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HP ZBook Fury 15 G8 Review

HP ZBook Fury 15 G8 Review

HP ZBook Fury 15 G8 Review

We pride ourselves on our painstaking performance benchmark tests, but benchmarks aren’t everything. The HP ZBook Fury 15 G8 (starts at $2,369; $5,750 as tested) is a spectacularly fast and powerful mobile workstation, ready to rip through the most demanding jobs in 3D rendering or CGI, computer-aided design (CAD), or data science, but its fellow 15.6-inch flagships—the recently reviewed Lenovo ThinkPad P15 Gen 2 and Dell Precision 7560—were a few ticks faster still in most of our measurements. Any of the three is an awesome choice for crunching giant datasets or creating amazing virtual reality (VR) worlds, but the HP earns our Editors’ Choice award because of its sleek design and dazzling DreamColor display.


Top of the Top of the Line 

Available in 15.6- and 17.3-inch screen sizes, the ZBook Fury is the big kahuna of HP’s laptop workstations, built to deliver the utmost in performance, expandability, and security and carrying a laundry list of independent software vendor (ISV) certifications for specialized apps. It outranks the ZBook Power, aimed at cash-strapped engineering students; the ZBook Firefly, for 2D designers seeking something lightweight; and the ZBook Studio, for video editors and content creators.


(Photo: Molly Flores)

The Fury 15 G8 technically starts at $2,071 with an Intel Core i5 processor and dim 250-nit display, but we don’t honor notebooks with integrated graphics with the “workstation” designation. Many ISV certifications upon which workstation users are likely to rely require discrete GPUs. The real base model is $2,369 with a Core i7 chip, 400-nit screen, and Nvidia T1200 GPU.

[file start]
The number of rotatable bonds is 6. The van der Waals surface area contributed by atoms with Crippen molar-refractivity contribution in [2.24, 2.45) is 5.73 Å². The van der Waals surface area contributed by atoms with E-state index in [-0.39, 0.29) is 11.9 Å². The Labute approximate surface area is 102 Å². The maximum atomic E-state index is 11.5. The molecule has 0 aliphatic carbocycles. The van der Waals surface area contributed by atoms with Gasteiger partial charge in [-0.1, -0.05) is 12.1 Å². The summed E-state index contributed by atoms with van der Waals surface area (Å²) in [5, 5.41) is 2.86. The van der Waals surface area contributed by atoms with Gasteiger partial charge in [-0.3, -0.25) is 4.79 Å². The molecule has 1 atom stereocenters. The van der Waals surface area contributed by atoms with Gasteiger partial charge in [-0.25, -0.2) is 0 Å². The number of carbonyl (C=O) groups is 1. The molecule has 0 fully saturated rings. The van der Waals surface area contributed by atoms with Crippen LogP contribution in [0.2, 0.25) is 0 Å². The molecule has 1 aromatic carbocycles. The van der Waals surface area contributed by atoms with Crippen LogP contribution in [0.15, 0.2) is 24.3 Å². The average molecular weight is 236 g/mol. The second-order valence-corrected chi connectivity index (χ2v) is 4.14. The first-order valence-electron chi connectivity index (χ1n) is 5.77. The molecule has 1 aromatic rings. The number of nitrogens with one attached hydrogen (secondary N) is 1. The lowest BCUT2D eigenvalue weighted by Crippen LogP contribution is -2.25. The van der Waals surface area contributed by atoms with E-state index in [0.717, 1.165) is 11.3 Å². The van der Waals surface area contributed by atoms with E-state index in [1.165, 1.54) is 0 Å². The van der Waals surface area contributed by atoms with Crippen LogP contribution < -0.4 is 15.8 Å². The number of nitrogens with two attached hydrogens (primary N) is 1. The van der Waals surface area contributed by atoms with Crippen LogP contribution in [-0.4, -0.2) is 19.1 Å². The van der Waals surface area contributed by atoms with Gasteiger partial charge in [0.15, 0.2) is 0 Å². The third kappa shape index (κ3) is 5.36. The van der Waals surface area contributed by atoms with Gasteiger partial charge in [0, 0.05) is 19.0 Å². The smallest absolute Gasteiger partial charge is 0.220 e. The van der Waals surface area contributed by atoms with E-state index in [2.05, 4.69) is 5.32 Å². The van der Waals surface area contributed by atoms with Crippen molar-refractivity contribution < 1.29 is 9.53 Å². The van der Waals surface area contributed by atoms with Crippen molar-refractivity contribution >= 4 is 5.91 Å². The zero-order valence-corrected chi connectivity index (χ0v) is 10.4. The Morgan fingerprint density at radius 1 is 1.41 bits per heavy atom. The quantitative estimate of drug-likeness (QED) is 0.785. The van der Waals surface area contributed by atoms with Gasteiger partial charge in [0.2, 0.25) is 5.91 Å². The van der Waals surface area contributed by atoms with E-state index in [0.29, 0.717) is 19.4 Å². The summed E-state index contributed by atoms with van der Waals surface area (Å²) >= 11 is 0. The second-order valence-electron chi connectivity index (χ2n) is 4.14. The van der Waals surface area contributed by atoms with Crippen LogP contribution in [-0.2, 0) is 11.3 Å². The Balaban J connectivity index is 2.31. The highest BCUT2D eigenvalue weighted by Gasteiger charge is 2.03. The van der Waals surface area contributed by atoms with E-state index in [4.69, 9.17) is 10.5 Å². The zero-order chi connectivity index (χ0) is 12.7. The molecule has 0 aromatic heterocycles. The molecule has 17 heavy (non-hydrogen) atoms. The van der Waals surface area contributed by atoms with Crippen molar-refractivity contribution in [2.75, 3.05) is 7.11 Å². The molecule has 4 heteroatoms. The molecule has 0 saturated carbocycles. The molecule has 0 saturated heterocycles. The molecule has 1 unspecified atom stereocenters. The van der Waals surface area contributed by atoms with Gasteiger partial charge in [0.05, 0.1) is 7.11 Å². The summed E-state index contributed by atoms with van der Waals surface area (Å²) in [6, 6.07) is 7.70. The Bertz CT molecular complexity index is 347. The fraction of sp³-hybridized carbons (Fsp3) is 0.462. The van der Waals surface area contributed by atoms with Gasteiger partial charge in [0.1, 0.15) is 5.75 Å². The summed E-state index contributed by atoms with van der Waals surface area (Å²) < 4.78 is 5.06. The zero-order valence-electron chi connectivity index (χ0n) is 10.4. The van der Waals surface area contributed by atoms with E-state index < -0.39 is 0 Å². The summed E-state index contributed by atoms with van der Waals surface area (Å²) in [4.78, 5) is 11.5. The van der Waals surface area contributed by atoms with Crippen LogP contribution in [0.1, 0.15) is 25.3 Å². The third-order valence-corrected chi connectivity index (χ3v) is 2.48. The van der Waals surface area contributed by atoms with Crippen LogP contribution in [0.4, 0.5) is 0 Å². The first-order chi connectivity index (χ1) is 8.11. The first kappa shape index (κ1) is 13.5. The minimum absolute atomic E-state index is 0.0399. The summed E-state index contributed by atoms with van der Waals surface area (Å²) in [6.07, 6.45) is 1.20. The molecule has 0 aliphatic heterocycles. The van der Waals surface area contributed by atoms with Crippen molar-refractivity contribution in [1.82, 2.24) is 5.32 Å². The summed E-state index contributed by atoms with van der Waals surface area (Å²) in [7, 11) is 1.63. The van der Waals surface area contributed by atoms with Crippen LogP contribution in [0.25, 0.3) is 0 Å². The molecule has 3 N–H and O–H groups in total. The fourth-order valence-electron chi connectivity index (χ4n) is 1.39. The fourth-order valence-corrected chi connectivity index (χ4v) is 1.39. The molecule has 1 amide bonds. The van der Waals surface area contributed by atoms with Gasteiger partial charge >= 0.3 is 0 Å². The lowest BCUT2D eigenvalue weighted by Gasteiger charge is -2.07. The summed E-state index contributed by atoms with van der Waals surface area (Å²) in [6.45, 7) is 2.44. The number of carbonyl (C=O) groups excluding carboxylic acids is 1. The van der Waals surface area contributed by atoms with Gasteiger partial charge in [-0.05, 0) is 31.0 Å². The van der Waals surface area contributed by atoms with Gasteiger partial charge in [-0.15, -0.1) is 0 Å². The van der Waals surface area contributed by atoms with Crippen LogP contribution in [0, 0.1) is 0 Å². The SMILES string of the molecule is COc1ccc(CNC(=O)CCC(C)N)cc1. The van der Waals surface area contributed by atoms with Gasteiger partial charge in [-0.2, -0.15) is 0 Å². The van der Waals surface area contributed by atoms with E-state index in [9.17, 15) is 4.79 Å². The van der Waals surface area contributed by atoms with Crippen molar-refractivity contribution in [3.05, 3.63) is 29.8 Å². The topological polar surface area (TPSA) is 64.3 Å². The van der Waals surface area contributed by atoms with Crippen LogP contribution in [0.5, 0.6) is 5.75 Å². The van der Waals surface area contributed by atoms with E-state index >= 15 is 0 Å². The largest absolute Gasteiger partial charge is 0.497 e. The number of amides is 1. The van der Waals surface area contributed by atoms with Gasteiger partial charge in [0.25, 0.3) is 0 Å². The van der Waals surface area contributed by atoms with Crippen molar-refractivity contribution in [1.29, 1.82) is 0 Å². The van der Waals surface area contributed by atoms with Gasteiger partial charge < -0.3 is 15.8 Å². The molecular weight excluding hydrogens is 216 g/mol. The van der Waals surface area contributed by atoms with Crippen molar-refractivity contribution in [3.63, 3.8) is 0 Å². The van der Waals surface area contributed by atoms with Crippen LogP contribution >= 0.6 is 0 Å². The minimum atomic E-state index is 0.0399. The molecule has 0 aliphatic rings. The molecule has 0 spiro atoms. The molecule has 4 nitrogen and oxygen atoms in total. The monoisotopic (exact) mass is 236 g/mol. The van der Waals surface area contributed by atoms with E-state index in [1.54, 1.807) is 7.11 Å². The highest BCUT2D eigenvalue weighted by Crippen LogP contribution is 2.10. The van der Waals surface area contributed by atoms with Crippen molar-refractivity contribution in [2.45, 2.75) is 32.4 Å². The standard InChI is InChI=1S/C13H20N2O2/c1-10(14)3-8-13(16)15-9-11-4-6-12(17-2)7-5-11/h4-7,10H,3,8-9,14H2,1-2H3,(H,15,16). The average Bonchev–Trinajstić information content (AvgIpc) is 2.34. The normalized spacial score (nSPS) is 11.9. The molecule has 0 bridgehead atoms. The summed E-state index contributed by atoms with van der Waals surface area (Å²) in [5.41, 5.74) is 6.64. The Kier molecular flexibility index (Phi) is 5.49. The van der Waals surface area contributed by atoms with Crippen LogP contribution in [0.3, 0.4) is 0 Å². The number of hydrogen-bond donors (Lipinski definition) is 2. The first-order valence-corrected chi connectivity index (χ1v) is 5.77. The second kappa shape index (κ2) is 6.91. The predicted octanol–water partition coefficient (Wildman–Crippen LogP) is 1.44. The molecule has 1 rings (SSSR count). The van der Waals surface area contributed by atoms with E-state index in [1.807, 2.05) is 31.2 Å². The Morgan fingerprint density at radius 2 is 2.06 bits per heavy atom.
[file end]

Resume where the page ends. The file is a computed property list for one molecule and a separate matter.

For a whopping $5,750, our test unit flaunts an eight-core, 2.6GHz (5.0GHz turbo) Core i9-11950H CPU, Nvidia’s 16GB RTX A5000, 32GB of memory, a 1TB NVMe solid-state drive, and HP’s finest mobile workstation screen, a 4K (3,840-by-2,160-pixel) DreamColor panel. The DreamColor display supports a peak 600 nits of brightness and a game-worthy 120Hz refresh rate instead of the usual 60Hz. A fingerprint reader and face recognition webcam give two ways to skip passwords with Windows Hello.

HP ZBook Fury 15 G8 underside


(Photo: Molly Flores)

Non-DreamColor screen choices include a Gorilla Glass 4K touch panel and a 1080p display with HP’s Sure View Reflect privacy filter to foil snooping airline seatmates. The maximum RAM loadout is 128GB (or 64GB of ECC memory if you opt for the Xeon W-11955M processor), with room for up to 8TB of solid-state storage. Sliding a latch lets you remove the bottom panel for access to two of the four memory sockets and three of the four M.2 slots. 

With an aluminum top and a magnesium bottom and inner structure, the Fury 15 G8 measures 1.02 by 14.2 by 9.6 inches (HWD) and weighs 5.32 pounds, making it about an ounce more portable than the Precision 7560 (1.08 by 14.2 by 9.5 inches, 5.42 pounds). The ThinkPad P15 Gen 2 is the bruiser of the group at 1.24 by 14.7 by 9.9 inches and 6.32 pounds. Like the Lenovo, the HP doesn’t qualify as a rugged laptop, but it has passed MIL-STD 810H torture tests for shock, vibration, and environmental extremes. There’s no flex if you grasp the screen corners or press the keyboard deck.